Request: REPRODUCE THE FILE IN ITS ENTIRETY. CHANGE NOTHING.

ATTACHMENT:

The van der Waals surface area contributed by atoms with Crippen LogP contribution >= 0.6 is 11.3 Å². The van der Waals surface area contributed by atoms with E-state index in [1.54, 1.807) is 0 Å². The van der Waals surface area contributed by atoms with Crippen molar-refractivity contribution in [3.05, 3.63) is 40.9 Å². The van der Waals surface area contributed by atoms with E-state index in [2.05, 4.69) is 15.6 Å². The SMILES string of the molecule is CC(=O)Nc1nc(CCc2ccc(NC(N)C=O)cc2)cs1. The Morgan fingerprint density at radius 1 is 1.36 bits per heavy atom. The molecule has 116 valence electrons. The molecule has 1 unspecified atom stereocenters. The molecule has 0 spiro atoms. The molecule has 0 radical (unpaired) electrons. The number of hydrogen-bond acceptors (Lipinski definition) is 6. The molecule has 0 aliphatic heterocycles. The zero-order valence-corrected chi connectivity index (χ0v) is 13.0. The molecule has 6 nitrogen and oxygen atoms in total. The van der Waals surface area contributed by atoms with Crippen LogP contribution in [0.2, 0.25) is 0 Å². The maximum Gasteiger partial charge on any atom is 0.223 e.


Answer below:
The van der Waals surface area contributed by atoms with Crippen LogP contribution >= 0.6 is 11.3 Å². The van der Waals surface area contributed by atoms with E-state index in [1.54, 1.807) is 0 Å². The van der Waals surface area contributed by atoms with Crippen molar-refractivity contribution in [3.05, 3.63) is 40.9 Å². The van der Waals surface area contributed by atoms with E-state index in [2.05, 4.69) is 15.6 Å². The SMILES string of the molecule is CC(=O)Nc1nc(CCc2ccc(NC(N)C=O)cc2)cs1. The Morgan fingerprint density at radius 1 is 1.36 bits per heavy atom. The molecule has 116 valence electrons. The molecule has 1 unspecified atom stereocenters. The molecule has 0 spiro atoms. The molecule has 0 radical (unpaired) electrons. The number of hydrogen-bond acceptors (Lipinski definition) is 6. The molecule has 0 aliphatic heterocycles. The zero-order valence-corrected chi connectivity index (χ0v) is 13.0. The molecule has 6 nitrogen and oxygen atoms in total. The van der Waals surface area contributed by atoms with Crippen LogP contribution in [0.2, 0.25) is 0 Å². The maximum Gasteiger partial charge on any atom is 0.223 e.